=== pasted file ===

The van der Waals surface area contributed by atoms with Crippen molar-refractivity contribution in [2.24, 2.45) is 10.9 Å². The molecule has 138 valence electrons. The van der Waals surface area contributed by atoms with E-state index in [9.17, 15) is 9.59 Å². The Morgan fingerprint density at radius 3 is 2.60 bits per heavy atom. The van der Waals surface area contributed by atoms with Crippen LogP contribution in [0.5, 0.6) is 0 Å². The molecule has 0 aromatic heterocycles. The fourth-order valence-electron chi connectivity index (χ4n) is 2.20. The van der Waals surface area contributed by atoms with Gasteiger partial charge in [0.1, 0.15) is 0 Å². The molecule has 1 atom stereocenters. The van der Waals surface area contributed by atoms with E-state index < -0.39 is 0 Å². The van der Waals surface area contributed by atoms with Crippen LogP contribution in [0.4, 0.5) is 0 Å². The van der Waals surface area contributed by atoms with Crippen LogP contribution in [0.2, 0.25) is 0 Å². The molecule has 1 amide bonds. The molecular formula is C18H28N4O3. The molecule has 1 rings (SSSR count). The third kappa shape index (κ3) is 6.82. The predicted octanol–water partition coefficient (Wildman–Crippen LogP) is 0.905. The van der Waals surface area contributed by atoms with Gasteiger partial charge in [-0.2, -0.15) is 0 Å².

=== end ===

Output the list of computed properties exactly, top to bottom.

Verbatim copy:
The van der Waals surface area contributed by atoms with Crippen molar-refractivity contribution in [2.24, 2.45) is 10.9 Å². The molecule has 138 valence electrons. The van der Waals surface area contributed by atoms with E-state index in [9.17, 15) is 9.59 Å². The Morgan fingerprint density at radius 3 is 2.60 bits per heavy atom. The van der Waals surface area contributed by atoms with Crippen LogP contribution in [0.5, 0.6) is 0 Å². The molecule has 0 aromatic heterocycles. The fourth-order valence-electron chi connectivity index (χ4n) is 2.20. The van der Waals surface area contributed by atoms with Gasteiger partial charge in [0.1, 0.15) is 0 Å². The molecule has 1 atom stereocenters. The van der Waals surface area contributed by atoms with E-state index < -0.39 is 0 Å². The van der Waals surface area contributed by atoms with Crippen LogP contribution in [0.4, 0.5) is 0 Å². The van der Waals surface area contributed by atoms with Crippen LogP contribution in [0.2, 0.25) is 0 Å². The molecule has 1 amide bonds. The molecular formula is C18H28N4O3. The molecule has 1 rings (SSSR count). The third kappa shape index (κ3) is 6.82. The predicted octanol–water partition coefficient (Wildman–Crippen LogP) is 0.905. The van der Waals surface area contributed by atoms with Gasteiger partial charge in [-0.2, -0.15) is 0 Å².